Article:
aNewDomain commentary — It’s no secret that tech giants like Apple and Samsung are keying in on the hearing-aid market. Samsung’s efforts to build what it calls a “low-power Bluetooth hearing aid” are well documented in FCC filings and other public documents.
What you may not have heard is that Apple is currently petitioning the FCC to remove the requirement to include telecoils in Apple iPhones.
This is a selfish move — and a terrible idea.
It’s true that Apple has developed its own proprietary version of Bluetooth that can be used in hearing aids. And it’s true also that removing telecoils from its smartphones would save it space and money, which would be great for Apple.
But letting Apple remove telecoils from iPhones and rely instead on proprietary fixes is bad for everyone else, especially the millions of hearing-impaired persons who rely on hearing aid technology to experience the world around them.
Telecoils have served hearing-aid users well over the last some 40 years. There’s a reason why so much legislation requires that telecoils are included in all modern hearing aids and new smartphones, too.
But telecoil tech is now long in the tooth, and the limitations of its 1970s-era capabilities are becoming all too apparent. Take frequency response. That’s just one area where it no longer cuts muster. Telecoil tech is still adequate for speech, sure, but it’s miserable music. And there’s the antenna problem: Telecoils need them, but try fitting these antennaes into modern phones and hearing aids. Talk about an engineering challenge.
The Bluetooth SIG and EHIMA, the association representing hearing-aid manufacturers, are well aware of these issues and already are attacking the problem. They have been working together on a new version of the Bluetooth specification that will replace telecoils. This new standard will at once provide better audio quality and be simpler and more cost effective to install in buildings.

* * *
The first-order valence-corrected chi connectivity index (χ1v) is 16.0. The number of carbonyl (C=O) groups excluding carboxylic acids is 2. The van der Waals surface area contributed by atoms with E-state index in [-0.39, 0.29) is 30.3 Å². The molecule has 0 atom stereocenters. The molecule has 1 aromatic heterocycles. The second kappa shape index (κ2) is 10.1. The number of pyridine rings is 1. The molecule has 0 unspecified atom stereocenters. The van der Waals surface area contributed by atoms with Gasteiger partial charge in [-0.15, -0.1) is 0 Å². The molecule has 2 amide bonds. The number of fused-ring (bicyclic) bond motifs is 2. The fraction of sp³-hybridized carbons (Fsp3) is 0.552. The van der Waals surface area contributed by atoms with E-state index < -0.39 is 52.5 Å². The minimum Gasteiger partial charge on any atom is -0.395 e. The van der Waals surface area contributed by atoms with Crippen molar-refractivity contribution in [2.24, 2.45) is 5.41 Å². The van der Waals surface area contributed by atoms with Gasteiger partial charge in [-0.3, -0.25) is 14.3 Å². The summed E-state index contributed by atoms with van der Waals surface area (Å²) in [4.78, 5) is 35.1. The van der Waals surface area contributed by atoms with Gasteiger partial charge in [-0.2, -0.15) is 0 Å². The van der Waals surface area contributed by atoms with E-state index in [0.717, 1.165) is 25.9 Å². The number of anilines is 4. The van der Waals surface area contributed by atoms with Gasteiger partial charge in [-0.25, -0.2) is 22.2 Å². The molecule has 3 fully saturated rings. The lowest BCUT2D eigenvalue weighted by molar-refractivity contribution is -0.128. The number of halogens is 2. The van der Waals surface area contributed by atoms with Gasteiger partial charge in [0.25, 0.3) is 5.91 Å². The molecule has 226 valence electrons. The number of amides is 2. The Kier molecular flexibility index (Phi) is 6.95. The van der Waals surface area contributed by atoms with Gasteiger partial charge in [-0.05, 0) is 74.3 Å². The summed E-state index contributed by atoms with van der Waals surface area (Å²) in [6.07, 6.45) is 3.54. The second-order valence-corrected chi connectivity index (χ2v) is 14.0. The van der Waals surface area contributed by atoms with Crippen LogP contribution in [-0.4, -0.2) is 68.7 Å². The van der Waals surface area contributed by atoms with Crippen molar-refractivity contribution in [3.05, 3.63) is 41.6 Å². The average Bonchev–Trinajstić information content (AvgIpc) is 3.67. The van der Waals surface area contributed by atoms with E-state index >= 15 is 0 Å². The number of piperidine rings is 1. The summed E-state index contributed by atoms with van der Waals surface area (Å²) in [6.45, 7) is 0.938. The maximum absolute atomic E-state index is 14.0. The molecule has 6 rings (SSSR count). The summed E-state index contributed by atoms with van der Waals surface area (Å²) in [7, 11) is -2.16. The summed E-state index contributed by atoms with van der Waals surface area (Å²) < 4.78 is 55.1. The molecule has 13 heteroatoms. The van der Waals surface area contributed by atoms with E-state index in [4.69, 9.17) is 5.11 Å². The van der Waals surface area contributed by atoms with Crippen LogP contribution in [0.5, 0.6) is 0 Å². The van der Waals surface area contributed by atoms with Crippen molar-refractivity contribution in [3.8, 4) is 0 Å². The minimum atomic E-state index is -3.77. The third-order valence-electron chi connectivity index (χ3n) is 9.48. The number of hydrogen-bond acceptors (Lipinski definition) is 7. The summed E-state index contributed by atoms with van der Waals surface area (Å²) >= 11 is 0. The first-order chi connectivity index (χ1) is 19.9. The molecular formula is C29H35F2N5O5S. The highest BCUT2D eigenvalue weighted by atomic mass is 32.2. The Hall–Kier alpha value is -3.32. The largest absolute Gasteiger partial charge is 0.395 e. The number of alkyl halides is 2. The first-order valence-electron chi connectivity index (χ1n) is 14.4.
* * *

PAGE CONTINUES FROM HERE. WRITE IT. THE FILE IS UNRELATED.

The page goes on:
Apple appears impatient to remove telecoils from its iPhone design. Its impatience is understandable. But the decision to go it alone with a proprietary standard is a selfish one. It’s one that stands to disrupt the hearing-aid experience for millions — and fragment the hearing-aid business altogether.
If Apple removes this feature, hearing-impaired users will be forced to either switch phone makers or buy new hearing aids to get the same experience as before. Neither is in their interest.
What’s worse, if the FCC were to grant Apple’s request to remove the requirement to include telecoils in smartphones, it will open the door for other manufacturers to make similar moves, fragmenting the market in a way that will increase price, increase confusion and decrease the quality of service.
Look. The ownership cycles for hearing aids and phones are extremely different. Apple actually encourages its users to upgrade their phones every year through its iPhone upgrade program, and most users upgrade at least once every 18 months. But hearing-aid users typically change their hearing aids no more than once every five years.
And anyway, telecoil infrastructure could well stay in place for 10 years or more, no matter what Apple does or does not do.
Fragmenting the market in the name of progress is a terrible idea. For hearing-impaired people to have a consistent experience, they need a standard which will work for all products over several decades: a standard, not proprietary solutions that are standard-ish.
And impatience serves no one. It is well worth waiting for Bluetooth SIG and EHIMA to complete the new standard. The key thing is to get this spec to the point where it is robust enough to be installed and workable for a decade or more. That takes work and time but, yes, the products should start appearing within a few years.
It’s just wrong to allow one large phone manufacturer to disrupt the user experience millions of hearing-impaired men, women and children rely on. The FCC would be wise to turn down Apple’s petition and summarily turn down all others in the future.
For aNewDomain, I’m Nick Hunn.
Here is Apple’s petition to the FCC, asking it to remove the requirement to include telecoils in Apple iPhones.
Cover image credit: Mechanical Ear by Chuck Baird, via hubpages, All Rights Reserved.